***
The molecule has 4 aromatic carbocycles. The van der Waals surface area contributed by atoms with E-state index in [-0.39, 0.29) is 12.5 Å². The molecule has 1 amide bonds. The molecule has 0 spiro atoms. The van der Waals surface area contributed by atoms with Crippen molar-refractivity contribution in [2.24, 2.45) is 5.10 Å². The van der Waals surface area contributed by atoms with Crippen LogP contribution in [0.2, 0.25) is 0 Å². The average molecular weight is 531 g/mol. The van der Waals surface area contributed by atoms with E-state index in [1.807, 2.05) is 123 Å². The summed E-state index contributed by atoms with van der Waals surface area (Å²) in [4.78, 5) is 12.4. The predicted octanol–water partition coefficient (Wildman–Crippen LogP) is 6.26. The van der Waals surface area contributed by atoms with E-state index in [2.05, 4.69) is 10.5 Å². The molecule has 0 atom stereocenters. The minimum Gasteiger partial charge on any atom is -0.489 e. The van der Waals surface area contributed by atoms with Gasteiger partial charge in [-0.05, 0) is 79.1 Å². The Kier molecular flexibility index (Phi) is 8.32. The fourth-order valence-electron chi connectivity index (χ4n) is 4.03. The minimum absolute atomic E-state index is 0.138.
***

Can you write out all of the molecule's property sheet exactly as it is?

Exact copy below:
The molecule has 4 aromatic carbocycles. The van der Waals surface area contributed by atoms with E-state index in [-0.39, 0.29) is 12.5 Å². The molecule has 1 amide bonds. The molecule has 0 spiro atoms. The van der Waals surface area contributed by atoms with Crippen molar-refractivity contribution in [2.24, 2.45) is 5.10 Å². The van der Waals surface area contributed by atoms with Crippen LogP contribution in [0.2, 0.25) is 0 Å². The average molecular weight is 531 g/mol. The van der Waals surface area contributed by atoms with E-state index in [1.807, 2.05) is 123 Å². The summed E-state index contributed by atoms with van der Waals surface area (Å²) in [4.78, 5) is 12.4. The predicted octanol–water partition coefficient (Wildman–Crippen LogP) is 6.26. The van der Waals surface area contributed by atoms with E-state index in [2.05, 4.69) is 10.5 Å². The molecule has 0 atom stereocenters. The minimum Gasteiger partial charge on any atom is -0.489 e. The van der Waals surface area contributed by atoms with Gasteiger partial charge in [-0.05, 0) is 79.1 Å². The Kier molecular flexibility index (Phi) is 8.32. The fourth-order valence-electron chi connectivity index (χ4n) is 4.03. The minimum absolute atomic E-state index is 0.138.